1. Mhula Ngassa says:

    Dear Valentina,

    I read through your article and it really touched me. First off, I could not explain why Goldcorp would discharge cynide chemicals into a river, knowing that the BC government today is spending millions of dollars to clean-up the mess following the impacts caused by the Britannia Mine. I’d expect at least all Canadian Mining companies (especially Vancouver based ones e.g. Goldcorp) to learn from this unethical and irresponsible mining.

    Talking about other mine environmental impacts, I believe that the mining industry is doing an enormous amount of work to ensure the environmental laws are obeyed and the impacts are kept to the minimum level. In fact, environmental impacts are usually 0.03% mine related (The BC Mining Plan, 2005) and of this, most of it is reclaimed following the closure of the mine.

    Another critical point mentioned in this article is the blasting practices operated by Goldcorp. Blasting is normally associated with energy transmitted in the form of pressure waves. The propagation of the pressure waves depends on the geology and distance between the blast area and the area of concern. It also depends on the amount of explosives put into the blast holes among other controllable factors. I am, however, not here to discuss about a scientific research paper. What I am trying to say here is that the cracks in the people’s houses could easily be reduced/eliminated by governmental laws. The Peak Particle Velocity (PPV), which cause ground shaking and vibration, could be set by the government so that it does not cause cracks. I know the State of Nevada did set to 0.25 and then changed to 0.5 in recent times. What these values mean is that Goldcorp will be forced to reduce the amount of explosives used in the blast holes thus decreasing ground vibration.

    So where am I heading to?

    It sounds to me that we are trying to question UBC for accepting grants from an environmentally and socially irresponsible company. I think UBC does not really need to come into the scene at all. We need to discuss of the ways that can help solve mining problems especially in the developing world. We need to us UBC’s theme “from here” to solve our real life challenges and Goldcorp-Marlin is one of them. We all love grants because they help us get work done quickly. Unless we want to know the details behind Goldcorp-UBC relationship the discussion is unnecessary. We know how much we do benefit from Goldcorp’s funded constructions at UBC. We know how useful will the ESSB be to us. In short let’s try to draw our attention to the Impacts of Goldcorp and Other Mining Companies (if so we choose) to the Global Community.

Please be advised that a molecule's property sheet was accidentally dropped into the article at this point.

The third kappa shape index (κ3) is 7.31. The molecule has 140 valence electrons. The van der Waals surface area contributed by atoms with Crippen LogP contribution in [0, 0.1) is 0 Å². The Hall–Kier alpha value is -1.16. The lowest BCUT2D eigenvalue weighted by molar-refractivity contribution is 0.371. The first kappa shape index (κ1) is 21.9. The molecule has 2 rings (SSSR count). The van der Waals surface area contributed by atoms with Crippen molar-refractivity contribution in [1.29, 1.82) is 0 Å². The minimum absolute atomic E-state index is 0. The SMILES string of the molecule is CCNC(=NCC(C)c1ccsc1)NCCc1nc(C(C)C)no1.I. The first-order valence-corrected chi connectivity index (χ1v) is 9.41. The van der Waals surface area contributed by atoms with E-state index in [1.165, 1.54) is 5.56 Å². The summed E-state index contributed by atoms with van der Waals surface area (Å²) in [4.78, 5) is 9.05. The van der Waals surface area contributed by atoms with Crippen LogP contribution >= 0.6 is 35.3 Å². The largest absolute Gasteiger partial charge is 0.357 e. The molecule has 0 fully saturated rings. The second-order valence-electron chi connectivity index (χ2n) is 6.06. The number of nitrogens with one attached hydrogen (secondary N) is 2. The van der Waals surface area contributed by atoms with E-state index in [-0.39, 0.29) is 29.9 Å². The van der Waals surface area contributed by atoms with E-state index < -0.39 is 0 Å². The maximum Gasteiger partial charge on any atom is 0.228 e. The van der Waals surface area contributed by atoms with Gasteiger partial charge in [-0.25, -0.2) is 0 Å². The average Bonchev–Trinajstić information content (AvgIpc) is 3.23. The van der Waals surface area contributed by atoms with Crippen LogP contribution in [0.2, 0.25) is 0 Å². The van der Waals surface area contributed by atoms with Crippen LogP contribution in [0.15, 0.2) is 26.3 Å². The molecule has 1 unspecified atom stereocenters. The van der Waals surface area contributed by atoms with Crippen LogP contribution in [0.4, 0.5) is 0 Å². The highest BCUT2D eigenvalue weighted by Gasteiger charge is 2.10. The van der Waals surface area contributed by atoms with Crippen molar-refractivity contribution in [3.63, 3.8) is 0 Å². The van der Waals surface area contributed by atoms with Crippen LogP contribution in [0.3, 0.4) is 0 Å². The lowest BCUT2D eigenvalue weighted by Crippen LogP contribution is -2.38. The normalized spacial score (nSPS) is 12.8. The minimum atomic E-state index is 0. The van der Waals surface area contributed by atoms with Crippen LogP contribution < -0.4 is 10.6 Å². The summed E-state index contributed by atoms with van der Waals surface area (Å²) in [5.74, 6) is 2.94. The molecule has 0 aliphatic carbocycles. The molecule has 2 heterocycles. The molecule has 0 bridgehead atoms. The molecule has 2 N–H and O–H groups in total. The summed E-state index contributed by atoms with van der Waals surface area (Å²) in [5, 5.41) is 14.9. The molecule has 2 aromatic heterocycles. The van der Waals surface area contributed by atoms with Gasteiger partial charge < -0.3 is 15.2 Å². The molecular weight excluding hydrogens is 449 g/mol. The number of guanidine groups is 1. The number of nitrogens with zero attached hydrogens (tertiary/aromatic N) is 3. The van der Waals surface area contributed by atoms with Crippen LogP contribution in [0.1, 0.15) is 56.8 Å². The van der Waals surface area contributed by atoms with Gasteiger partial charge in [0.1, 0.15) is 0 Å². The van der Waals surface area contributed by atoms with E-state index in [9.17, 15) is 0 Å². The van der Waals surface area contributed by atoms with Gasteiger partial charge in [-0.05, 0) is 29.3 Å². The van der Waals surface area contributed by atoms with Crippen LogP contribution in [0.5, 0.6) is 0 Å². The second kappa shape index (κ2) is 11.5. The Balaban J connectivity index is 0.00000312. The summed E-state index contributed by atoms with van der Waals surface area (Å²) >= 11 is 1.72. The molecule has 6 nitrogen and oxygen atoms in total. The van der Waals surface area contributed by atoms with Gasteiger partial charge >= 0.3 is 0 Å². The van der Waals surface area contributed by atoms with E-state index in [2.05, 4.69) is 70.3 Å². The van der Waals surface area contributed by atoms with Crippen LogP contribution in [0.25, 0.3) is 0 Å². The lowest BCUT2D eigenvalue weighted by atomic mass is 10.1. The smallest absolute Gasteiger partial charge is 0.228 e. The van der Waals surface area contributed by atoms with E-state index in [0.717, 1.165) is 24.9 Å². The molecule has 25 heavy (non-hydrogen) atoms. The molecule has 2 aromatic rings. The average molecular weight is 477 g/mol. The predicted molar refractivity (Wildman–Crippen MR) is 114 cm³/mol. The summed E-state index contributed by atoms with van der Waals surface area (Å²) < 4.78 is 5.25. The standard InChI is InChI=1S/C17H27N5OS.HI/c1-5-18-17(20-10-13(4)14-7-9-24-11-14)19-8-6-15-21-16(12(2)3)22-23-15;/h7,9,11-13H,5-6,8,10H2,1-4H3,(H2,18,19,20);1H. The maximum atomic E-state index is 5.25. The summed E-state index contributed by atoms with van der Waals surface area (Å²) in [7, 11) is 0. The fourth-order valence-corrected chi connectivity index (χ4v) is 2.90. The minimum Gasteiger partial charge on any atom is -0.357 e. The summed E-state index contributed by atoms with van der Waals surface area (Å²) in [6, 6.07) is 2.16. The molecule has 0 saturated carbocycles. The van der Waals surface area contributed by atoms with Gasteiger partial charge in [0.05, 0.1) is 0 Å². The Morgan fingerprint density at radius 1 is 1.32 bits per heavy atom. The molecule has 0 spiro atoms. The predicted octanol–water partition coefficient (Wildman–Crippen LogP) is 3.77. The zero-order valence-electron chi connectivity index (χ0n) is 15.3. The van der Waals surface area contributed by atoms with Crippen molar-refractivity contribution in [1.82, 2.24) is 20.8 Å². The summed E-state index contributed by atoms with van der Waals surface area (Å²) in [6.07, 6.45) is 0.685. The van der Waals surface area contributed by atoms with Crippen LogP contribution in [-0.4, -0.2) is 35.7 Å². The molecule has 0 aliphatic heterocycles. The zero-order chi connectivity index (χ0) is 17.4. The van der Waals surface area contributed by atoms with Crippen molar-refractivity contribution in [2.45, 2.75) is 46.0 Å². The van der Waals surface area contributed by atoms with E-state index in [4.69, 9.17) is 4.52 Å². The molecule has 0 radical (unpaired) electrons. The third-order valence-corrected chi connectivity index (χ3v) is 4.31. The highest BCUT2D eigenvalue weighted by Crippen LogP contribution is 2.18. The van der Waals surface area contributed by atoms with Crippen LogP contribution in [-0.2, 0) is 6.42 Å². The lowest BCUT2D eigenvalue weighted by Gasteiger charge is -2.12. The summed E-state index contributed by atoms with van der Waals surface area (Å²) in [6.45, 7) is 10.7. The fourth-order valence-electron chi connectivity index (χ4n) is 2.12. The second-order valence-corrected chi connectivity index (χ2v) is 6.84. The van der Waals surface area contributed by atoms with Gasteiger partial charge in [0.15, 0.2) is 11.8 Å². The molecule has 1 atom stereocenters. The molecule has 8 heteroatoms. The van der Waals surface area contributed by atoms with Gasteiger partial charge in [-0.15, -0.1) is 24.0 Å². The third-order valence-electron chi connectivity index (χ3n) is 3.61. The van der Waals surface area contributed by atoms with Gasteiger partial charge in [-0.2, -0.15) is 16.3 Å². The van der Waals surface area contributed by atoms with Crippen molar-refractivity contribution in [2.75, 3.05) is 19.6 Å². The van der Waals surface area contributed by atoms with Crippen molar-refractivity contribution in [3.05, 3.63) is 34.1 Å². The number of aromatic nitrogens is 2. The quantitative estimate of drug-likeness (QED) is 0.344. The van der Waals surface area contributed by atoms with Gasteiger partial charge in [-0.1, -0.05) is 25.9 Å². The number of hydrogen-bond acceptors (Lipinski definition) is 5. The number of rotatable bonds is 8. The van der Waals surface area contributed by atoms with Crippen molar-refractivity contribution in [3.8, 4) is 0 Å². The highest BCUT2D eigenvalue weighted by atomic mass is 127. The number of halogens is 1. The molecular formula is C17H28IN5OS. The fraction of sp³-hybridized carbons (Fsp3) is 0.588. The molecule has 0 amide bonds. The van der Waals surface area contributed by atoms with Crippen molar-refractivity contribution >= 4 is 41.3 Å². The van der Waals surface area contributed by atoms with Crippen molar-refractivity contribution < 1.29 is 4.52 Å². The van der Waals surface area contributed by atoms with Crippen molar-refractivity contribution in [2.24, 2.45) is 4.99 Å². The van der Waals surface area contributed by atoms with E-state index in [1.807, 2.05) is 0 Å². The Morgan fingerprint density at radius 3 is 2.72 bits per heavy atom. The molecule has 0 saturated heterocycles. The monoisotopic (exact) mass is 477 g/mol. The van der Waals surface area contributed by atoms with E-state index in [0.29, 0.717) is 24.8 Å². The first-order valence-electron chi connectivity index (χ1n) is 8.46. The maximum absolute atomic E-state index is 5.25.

2. Mhula Ngassa says:

    I forgot a conclusion here:

    I am very glad you raised this issue Valentina. So much can be said about this matter. As mining engineers of the future these are the lessons to learn well in advance before we set foot into our careers. I hope you are enjoying your holidays.

  3. Eastwood says:

    I wonder how they would respond.

    What about the promise of the placement of Coca-Cola products on campus in return for monetary compensation?


  4. Tyler says:

    Oh, wow. I didn’t know this side of the new EOSC building. Thanks for letting me know!

  5. Tyler says:

    btw: Did UBC agree to do anything in return for the money besides naming the building?

  6. Valentina says:

    no idea…

  7. Valentina says:

    thanks mhula! you are very right, you’ll be my favorite mining engineer when you start working!

  8. Krissy says:

    Hi Valentina, this is such an amazing piece. Thanks for posting the link on the Ubyssey article.

    If you haven’t heard, there is a conference at UBC on Corporate Social Responsibility you might be interested in.
    Corporate Social Responsibility in the Pacific Rim Conference
    Dates: Thursday, Apr 14, 2011 to Friday, Apr 15, 2011
    Place: Conference Room 120, CK Choi Building, 1855 West Mall
    (think you have to check the conference agenda for the time of the panels)

    thanks again,

  9. Pingback: UBC Accepts a $5 Million Dollar Donation from Gold Corp, But at What Cost? « SJC Volunteer Blog

  10. Ess Dot says:

    Thanks for this article. Following where Tyler left off, I would like to find out more about guidelines at UBC for accepting corporate donations. Has anyone made any inquiries at UBC? With respect to the Goldcorp funding, I would like to know where the money went, what were the acceptance conditions, and more generally what provisions are in place if the activities of the corporation in question are found to contravene ethics of UBC. Any leads?

  11. Valentina says:


    I wish I could help you with all those questions, but I have no idea… Do let me know if you find out though!